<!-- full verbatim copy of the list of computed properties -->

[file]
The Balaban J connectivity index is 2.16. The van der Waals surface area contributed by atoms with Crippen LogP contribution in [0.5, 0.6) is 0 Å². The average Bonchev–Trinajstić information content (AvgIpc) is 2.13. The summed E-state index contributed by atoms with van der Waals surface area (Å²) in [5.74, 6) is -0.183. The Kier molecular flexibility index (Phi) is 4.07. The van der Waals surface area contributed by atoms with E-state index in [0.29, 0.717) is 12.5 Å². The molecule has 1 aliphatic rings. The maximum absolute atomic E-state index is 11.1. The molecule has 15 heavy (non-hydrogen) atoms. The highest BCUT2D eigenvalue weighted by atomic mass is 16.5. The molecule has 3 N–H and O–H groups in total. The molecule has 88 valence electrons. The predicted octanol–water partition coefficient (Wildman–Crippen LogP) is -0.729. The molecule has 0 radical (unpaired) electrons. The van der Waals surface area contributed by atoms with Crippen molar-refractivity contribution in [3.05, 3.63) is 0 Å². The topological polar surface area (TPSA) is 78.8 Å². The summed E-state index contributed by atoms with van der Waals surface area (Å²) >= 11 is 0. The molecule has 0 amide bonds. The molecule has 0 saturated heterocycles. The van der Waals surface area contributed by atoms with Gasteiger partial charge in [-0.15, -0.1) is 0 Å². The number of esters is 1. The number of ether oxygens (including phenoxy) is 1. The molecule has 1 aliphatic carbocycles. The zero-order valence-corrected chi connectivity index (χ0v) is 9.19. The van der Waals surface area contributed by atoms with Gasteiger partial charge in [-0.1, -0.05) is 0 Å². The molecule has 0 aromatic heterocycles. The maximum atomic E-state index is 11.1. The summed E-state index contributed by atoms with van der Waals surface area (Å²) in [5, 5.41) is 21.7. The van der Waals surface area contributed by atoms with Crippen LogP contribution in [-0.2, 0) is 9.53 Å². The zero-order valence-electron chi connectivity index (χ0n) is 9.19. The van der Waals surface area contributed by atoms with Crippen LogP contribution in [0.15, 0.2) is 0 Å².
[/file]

The Balaban J connectivity index is 2.16. The van der Waals surface area contributed by atoms with Crippen LogP contribution in [0.5, 0.6) is 0 Å². The average Bonchev–Trinajstić information content (AvgIpc) is 2.13. The summed E-state index contributed by atoms with van der Waals surface area (Å²) in [5.74, 6) is -0.183. The Kier molecular flexibility index (Phi) is 4.07. The van der Waals surface area contributed by atoms with E-state index in [0.29, 0.717) is 12.5 Å². The molecule has 1 aliphatic rings. The maximum absolute atomic E-state index is 11.1. The molecule has 15 heavy (non-hydrogen) atoms. The highest BCUT2D eigenvalue weighted by atomic mass is 16.5. The molecule has 3 N–H and O–H groups in total. The molecule has 88 valence electrons. The predicted octanol–water partition coefficient (Wildman–Crippen LogP) is -0.729. The molecule has 0 radical (unpaired) electrons. The van der Waals surface area contributed by atoms with Crippen molar-refractivity contribution in [3.05, 3.63) is 0 Å². The topological polar surface area (TPSA) is 78.8 Å². The summed E-state index contributed by atoms with van der Waals surface area (Å²) >= 11 is 0. The molecule has 0 amide bonds. The molecule has 0 saturated heterocycles. The van der Waals surface area contributed by atoms with Gasteiger partial charge in [-0.15, -0.1) is 0 Å². The number of esters is 1. The number of ether oxygens (including phenoxy) is 1. The molecule has 1 aliphatic carbocycles. The zero-order valence-corrected chi connectivity index (χ0v) is 9.19. The van der Waals surface area contributed by atoms with Gasteiger partial charge in [-0.1, -0.05) is 0 Å². The molecule has 0 aromatic heterocycles. The maximum atomic E-state index is 11.1. The summed E-state index contributed by atoms with van der Waals surface area (Å²) in [5, 5.41) is 21.7. The van der Waals surface area contributed by atoms with Crippen LogP contribution in [-0.2, 0) is 9.53 Å². The zero-order valence-electron chi connectivity index (χ0n) is 9.19. The van der Waals surface area contributed by atoms with Crippen LogP contribution in [0.15, 0.2) is 0 Å².